In sharp contrast, is the alternative view which sees the road to success in stimulating the grassroots membership, in mobilizing rank and file activists and shop stewards as an organizing army. Foremost in defending this view, in debates, periodical essays, the internet, and policy statements, is the Communications Workers of America through its spokesmen, Executive Vice President Larry Cohen and International Representative Steve Early.
"If anyone in this room," Cohen told the December audience, "thinks that we're going to change collective bargaining rights based on how we structure rather than how we mobilize. They're mistaken."
"We need to focus on mobilizing our own members and key allies around collective bargaining as the cornerstone for our standard of living. Rights on the job, and even our voice in the country," he wrote in the New Labor forum. "we cannot, in the name of density-driven restructuring, dictate to workers in this country which unions they can join or not join ...or discourage them from starting new ones. If we take that approach, we risk losing any public debate about collective bargaining being an essential element of a democratic workplace."
While the CWA agrees that the merger of some unions is necessary, its ten-point program cautions against forced mergers: "The issue is how mergers can change union workplaces, lead to more active shop stewards, and greater membership involvement, and create more effective organizing, collective bargaining, and political action."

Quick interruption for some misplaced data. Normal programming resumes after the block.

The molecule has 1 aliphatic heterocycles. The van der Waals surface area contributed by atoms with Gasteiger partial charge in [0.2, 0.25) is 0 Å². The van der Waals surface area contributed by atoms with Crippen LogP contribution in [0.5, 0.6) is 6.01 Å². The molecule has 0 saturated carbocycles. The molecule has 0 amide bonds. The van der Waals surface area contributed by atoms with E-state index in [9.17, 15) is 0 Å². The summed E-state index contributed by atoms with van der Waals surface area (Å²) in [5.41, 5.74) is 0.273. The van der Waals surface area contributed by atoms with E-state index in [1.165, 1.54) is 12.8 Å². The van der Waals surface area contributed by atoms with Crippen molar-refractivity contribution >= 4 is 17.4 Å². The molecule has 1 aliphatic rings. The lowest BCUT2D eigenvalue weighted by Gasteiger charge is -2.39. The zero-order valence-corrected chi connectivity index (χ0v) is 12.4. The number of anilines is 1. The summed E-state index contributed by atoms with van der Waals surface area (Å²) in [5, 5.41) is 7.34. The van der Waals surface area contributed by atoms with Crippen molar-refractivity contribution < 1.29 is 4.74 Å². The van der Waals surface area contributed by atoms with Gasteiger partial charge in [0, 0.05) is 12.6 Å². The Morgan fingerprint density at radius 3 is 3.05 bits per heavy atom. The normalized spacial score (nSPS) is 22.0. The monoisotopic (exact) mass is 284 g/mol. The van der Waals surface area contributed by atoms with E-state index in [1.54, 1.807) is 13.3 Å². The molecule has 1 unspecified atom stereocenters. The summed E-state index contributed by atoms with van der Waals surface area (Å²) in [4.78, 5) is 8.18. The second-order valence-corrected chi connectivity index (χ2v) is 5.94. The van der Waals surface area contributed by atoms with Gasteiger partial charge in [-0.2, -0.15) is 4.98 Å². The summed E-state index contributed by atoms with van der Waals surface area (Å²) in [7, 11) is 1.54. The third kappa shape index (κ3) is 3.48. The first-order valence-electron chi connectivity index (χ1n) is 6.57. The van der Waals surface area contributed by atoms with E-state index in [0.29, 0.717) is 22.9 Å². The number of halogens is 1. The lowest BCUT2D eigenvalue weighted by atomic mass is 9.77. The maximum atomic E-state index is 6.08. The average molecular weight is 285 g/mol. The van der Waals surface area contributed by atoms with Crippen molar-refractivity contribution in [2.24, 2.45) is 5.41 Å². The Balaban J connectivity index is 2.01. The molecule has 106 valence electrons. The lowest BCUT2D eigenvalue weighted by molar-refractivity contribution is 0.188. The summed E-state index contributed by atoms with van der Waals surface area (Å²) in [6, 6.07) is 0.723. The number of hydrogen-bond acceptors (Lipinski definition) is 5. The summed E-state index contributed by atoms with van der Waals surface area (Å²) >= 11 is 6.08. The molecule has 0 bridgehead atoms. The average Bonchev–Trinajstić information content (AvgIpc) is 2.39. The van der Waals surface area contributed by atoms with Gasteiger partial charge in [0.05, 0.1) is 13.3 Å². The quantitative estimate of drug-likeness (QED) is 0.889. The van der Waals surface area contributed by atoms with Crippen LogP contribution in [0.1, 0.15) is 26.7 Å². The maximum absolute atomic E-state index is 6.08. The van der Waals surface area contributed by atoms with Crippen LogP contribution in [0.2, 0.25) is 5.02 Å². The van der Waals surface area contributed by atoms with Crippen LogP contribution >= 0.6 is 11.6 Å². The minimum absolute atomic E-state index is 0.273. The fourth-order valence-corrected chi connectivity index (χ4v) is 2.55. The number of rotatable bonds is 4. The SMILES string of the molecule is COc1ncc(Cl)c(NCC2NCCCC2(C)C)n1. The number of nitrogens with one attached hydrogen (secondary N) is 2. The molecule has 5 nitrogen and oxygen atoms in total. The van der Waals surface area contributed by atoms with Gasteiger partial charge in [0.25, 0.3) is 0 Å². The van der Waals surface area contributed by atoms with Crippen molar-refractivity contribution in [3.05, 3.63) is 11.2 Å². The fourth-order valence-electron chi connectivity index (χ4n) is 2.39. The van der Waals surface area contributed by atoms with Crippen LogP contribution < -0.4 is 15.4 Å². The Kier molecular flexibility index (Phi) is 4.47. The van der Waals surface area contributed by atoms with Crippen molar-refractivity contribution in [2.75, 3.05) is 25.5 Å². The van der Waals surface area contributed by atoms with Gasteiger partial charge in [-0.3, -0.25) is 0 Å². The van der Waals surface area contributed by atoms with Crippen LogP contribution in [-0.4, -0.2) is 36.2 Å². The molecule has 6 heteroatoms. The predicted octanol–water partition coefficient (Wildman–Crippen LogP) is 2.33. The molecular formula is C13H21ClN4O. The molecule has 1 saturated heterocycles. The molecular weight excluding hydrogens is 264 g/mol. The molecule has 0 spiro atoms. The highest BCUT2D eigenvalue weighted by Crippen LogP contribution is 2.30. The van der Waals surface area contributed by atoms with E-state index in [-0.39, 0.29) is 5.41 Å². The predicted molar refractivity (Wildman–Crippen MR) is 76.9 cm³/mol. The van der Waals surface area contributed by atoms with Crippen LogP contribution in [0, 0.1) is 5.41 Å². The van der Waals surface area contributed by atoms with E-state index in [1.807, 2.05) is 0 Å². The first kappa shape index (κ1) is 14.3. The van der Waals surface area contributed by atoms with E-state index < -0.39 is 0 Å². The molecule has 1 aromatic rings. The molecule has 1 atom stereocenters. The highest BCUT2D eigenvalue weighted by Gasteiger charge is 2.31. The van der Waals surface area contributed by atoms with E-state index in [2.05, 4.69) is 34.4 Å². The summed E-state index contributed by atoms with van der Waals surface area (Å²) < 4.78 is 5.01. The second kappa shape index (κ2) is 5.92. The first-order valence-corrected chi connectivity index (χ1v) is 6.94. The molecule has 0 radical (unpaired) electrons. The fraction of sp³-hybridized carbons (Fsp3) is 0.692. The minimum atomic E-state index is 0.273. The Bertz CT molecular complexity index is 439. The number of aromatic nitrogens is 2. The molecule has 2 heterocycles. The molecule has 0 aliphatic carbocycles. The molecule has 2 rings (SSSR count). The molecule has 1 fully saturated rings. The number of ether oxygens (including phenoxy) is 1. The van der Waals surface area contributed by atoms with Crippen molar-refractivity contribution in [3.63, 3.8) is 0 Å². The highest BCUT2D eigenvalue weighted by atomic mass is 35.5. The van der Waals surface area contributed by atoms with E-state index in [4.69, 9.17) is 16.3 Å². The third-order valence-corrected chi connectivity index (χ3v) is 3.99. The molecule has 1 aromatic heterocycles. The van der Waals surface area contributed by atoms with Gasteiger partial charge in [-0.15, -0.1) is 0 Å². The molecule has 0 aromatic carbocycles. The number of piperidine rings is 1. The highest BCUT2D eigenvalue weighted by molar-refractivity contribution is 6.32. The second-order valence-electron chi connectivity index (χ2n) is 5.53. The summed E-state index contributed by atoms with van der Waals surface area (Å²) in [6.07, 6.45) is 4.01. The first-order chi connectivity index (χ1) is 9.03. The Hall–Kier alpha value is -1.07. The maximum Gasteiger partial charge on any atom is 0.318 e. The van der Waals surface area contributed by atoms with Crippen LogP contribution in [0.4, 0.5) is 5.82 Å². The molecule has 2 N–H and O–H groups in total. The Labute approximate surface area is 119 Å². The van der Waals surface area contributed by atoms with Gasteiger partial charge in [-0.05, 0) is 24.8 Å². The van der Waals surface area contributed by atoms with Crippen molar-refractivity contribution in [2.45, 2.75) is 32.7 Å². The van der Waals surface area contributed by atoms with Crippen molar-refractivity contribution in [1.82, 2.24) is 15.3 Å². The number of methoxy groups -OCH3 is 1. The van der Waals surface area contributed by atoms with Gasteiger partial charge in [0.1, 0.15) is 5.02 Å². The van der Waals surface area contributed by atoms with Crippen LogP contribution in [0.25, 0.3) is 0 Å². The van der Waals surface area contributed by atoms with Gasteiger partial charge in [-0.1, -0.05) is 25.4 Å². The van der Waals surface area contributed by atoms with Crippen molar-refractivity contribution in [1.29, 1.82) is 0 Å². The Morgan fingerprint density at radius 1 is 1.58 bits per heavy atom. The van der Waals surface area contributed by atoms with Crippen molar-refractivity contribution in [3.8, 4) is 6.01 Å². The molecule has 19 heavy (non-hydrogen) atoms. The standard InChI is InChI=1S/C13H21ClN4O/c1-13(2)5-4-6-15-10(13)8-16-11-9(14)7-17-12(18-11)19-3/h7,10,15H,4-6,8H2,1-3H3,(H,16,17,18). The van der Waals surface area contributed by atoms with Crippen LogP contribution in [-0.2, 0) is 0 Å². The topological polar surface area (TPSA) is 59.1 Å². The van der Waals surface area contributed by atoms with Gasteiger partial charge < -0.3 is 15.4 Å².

A statement signed by leaders of 12 AFL-CIO central labor councils calls for opening up the councils and transforming them into crusading community leaders. They would welcome membership from minority and non AFL-CIO local unions. "Labor councils are no more than the sum of their parts," they write," A powerful local union movement cannot be built from weak locals... We need strong and vibrant locals to make a strong and vibrant council." Two of the 12 signatories are CWA leaders: Jeff Crosby of the Massachusetts North Shore Labor Council and John Ryan of the Cleveland Federation of Labor.
As the discussion turns into a debate and intensifies, the participants do not seem to notice that a large part of our labor leadership, perhaps a majority!, seems to be watching coldly on the sidelines. If the issue is posed: Which way, democratic or bureaucratic? --- many may not be interested, Some are surely repelled by the outrageous notion of other bureaucrats ordering them about; but neither are they likely to be delighted by all that counter-talk about rank-and-file initiative and union democracy. The current balance in the AFL-CIO between democracy and bureaucracy is probably good enough for them right now; let well enough alone!